Rene Cantu, Executive Director, Latin Chamber of Commerce Foundation
Rene Cantu is one of four finalists for State Superintendent of Education, for the second time in two years. Currently Cantu serves as the leader of the Latin Chamber of Commerce Foundation. He talked about his plans for the schools and how teachers, adminstrators and parents can improve educational acheivement in Nevada.
Why He’s Running
I think that the way that we’re going to transform Nevada for the better economically is through education. As a person who’s very active in the community, I know that we must do something about our dropout rate, or we will continue to suffer declines in our quality of life and the general economic well being for the state. So I applied for this job because I am personally invested. I believe the governor’s vision is right on the money with regard to reform in education.
Budget And Priorities
I think first and foremost we are 37 with regard to drop outs. When you look at a budget, it’s a statement of what you believe is important, and I believe that as per Nevada’s Promise, I think that it was 2.9 percent of our taxable resources are invested toward education, where as the median is closer to 3.8. I think we would not be hurt, I think that we would be tremendously helped, if we increased our investment in education.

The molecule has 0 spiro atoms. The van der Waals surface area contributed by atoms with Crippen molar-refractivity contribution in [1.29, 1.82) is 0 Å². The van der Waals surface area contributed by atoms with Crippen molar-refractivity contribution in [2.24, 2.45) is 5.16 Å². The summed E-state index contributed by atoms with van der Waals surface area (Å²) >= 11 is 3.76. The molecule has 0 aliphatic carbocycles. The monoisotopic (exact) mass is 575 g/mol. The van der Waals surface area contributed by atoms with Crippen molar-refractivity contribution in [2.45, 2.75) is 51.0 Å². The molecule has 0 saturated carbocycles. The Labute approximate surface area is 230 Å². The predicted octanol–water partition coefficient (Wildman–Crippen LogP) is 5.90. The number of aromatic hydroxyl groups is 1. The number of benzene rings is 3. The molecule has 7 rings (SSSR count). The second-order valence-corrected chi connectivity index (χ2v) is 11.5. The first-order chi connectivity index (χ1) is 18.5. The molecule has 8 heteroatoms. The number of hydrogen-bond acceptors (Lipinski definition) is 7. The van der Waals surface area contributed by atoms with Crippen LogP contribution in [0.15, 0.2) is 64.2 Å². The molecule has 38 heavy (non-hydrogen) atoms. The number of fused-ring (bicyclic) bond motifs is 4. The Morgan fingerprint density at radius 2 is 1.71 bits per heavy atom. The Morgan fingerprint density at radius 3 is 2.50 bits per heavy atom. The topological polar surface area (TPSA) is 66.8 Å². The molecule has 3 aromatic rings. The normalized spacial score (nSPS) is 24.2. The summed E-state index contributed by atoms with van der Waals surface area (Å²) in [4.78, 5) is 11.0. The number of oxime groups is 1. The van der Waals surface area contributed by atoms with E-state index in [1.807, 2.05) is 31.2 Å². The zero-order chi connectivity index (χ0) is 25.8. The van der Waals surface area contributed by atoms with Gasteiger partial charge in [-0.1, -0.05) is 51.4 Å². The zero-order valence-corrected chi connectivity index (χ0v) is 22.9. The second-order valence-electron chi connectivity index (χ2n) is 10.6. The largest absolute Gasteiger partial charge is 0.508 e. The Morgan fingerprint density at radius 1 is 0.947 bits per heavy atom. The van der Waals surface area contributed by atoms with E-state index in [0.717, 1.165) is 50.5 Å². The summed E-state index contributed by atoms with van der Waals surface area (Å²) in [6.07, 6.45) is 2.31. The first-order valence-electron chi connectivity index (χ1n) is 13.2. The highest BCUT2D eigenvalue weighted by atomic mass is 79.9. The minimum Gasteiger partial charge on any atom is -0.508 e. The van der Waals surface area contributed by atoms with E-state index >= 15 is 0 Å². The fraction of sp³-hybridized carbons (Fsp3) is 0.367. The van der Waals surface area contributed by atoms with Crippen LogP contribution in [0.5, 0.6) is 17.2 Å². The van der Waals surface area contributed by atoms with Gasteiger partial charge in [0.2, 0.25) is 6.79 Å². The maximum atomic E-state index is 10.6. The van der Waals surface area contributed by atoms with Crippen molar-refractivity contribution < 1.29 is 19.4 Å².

My mantra is reform with judicious investment or judicious investment with reform. I do not believe in throwing money at a problem. I listened to the report on per pupil funding, and there were exceptions on both ends. There were states with high investments with low outcomes, and there were states with low investments with high outcomes. What we want to do is use every penny as wisely as we can, so we can move at least towards the median at least initially, and then toward the top.
English Language Learners
In my current position we work with youth who are ELL, youth who are homeless, pregnant and parenting. A lot of these things are intertwined. I think that low education levels result in criminality, they result in preganancy and parenting, institutionalization. I stood at Casa Grande probably about six weeks ago, and spoke to a group of youth, young offenders and to a person none of them had finished their high school diploma. I think that ELL has been neglected in this state for a very long time and I was very glad to see the governor prioritize this. I think we need to move forward with this. If we can raise the performance of ELL students, I believe we can raise the entire boat.